It might not have been evident from his early career that Snoop Dogg would become one of the most identifiable hip-hop artists in all of pop culture by 2004. Yet here we are, over a decade after he debuted on “Deep Cover” with Dr. Dre with an anthem about killing cops, and an entire nation of people have embraced his doggy stizzle fo’ shizzle. Advertisers, awards shows, and artists alike all compete for the services of Calvin Broadus. I’d hate to think what his asking price is for an appearance these days. Snoop is in an enviable position – he could retire from rap music altogether and just live off the royalties and the work he finds on TV shows and in Hollywood. How did a rapper who was once on trial for murder, whose career was nearly written off for dead when Dr. Dre left Death Row, achieve so much fame and success? The only real answer is “being himself.” Snoop’s sly shit-eating grin says to his fans, “Hey I’m having fun – why don’t you join on in?” The laid back flow and vocal tone have always made him accessible, so that even when he addresses the roughest of gangster subjects, he’s still as smooth as silk and as cool as the flipside of your pillow. With that much charm and that much style, it’s no wonder a whole nation of people imitate his style and even AOL tries to cash in on his celebrity status.
The only real motivation for Snoop Dogg to continue making music these days is his own personal satisfaction. Who needs more plaques, awards, trophies or money when you’re already living the life that Big Snoop lives? Like his East coast compatriot LL Cool J, legendary status is already assured, and the only one to prove anything to with a new record is yourself. Clearly that’s motive enough for him to release his own 10th album, “Rhythm & Gangsta.” That’s ten counting the Eastsidaz records and 213 album, but not the controversial and quasi-legit Death Row album “Dead Man Walkin.” By whatever standard you total his output though, he’s done a lot of work, and he’s not done yet. In fact the stripped down sound of the Neptunes produced “Drop it Like It’s Hot” has produced one of Snoop’s biggest hits to date. Ironically it may be in some ways more gangsterish than his “Deep Cover” debut in some aspects, but he’s so chill about his delivery it doesn’t sound the least bit menacing:
“I’m a bad boy, wit a lotta hoes
Drive my own cars, and wear my own clothes
I hang out tough, I’m a real boss
Big Snoop Dogg, yeah he’s so sharp
On the TV screen and in the magazines
If you play me close, you on a red beam
Oh you got a gun so you wanna pop back?
AK-47 now nigga stop that!
Cement shoes, now I’m on the move
You’re family’s cryin, now you on the news
They can’t find you, and now they miss you
Must I remind you, I’m only here to twist you
Pistol whip you, dip you, then flip you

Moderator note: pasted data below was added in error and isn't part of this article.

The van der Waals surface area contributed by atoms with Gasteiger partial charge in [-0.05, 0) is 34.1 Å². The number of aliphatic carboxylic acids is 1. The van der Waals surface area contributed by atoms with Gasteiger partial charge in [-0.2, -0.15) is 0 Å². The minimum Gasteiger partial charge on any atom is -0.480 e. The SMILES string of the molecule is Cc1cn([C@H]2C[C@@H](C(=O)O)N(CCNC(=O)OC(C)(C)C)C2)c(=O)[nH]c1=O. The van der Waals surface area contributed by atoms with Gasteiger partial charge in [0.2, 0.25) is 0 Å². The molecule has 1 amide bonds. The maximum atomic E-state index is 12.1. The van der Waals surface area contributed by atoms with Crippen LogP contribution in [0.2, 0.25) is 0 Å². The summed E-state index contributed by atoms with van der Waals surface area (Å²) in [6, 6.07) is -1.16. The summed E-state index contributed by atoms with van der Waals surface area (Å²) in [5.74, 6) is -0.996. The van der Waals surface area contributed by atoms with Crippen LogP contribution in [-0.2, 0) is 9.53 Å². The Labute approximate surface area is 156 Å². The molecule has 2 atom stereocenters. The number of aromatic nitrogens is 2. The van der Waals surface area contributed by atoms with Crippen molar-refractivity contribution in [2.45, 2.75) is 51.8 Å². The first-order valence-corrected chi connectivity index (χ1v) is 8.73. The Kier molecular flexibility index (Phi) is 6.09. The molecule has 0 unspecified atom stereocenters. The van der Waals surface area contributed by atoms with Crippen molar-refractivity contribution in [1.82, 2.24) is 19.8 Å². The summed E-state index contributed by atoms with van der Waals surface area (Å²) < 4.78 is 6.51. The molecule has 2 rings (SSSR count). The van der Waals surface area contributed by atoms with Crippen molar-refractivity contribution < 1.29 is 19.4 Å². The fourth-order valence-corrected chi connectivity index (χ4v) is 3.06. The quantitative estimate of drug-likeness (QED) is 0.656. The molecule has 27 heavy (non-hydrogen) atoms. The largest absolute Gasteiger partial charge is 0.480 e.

Then dance to this motherfuckin music we crip to
Subscribe nigga, get yo’ issue
Baby come close, let me see how you get loose!”
That’s quintessential Snoop for you – hard when you’re not looking, but still velvet enough to appeal to the ladies and drive off in a fly Mercedes. Describing his music as “R&G” is therefore incredibly apt; curiously, Snoop decided to even go a step beyond exemplifying the term himself and bring in some outside help to make it that much smoother. You can’t help but chill and groove to “Ups & Downs,” produced by Baby Dubb and featuring the Bee Gees. Yes, THOSE Bee Gees – although given they “retired” in 2003 when Maurice Gibb died Snoop may just be giving them credit for the “Love You Inside and Out” sample, regardless of what the word “featuring” on the jacket implies. You’ll also hear Charlie Wilson on the Neptunes produced “Perfect,” which sounds like “Beautiful Part Two.” Not enough? Then look for him sharing the spotlight with Snoop and Justin Timberlake on “Signs,” although the D-oh-double-G still steals the show:
“It’s legit, you know it’s a hit
When the Neptunes and the Doggy Dogg fin’ to spit
You know he’s in – tune with the season
Come here baby, tell me why you leavin?
Tell me if it’s weed that you need
If you wanna breathe, I got the best weed minus seeds
Ain’t nobody trippin, V.I.P. they can’t get in
If somethin go wrong then you know we get to crippin”
Justin Timberlake does crip-hop? Sounds wrong, but it comes out just right. Snoop doesn’t let up on the rhythmically R&B presentation of his “R&G” album. Even on a song obstensibly about pimping a bitch like “I’m Threw Witchu” featuring Soopafly, Baby Dubb’s beat and the smooth crooning of the vocals in the background make this song come off like an airy spring breeze – you have to pay close attention to the fact they’re singing “you shoulda known you was fuckin with a mack.” The album goes out even smoother than it came in, dueting with Nelly on the L.T. Hutton produced “Girl Like U” and Bootsy Collins on the Hi-Tek “No Thang on Me,” essentially a remake of the Curtis Mayfield classic from “Superfly.” It’s only appropriate to end that way given “Rhythm & Gangsta” on the whole has a very Mayfield-esque quality. Don’t worry though Snoop fans, there are still some hardcore thumping tracks to keep things in balance. From “Bang Out” to “Can I Get a Flicc” to the pounding Lil Jon produced “Step Yo Game Up” featuring Trina, the album does maintain enough of a hard edge to keep Snoop from going TOO soft. Snoop is clearly out to prove a point or two with “R&G” though – one being you can say the hardest shit and still crossover like a motherfucker with the right beats and delivery, and the other being that after over a decade in rap, he’s still got it. Congratulations Snoop, you’ve proved both points successfully.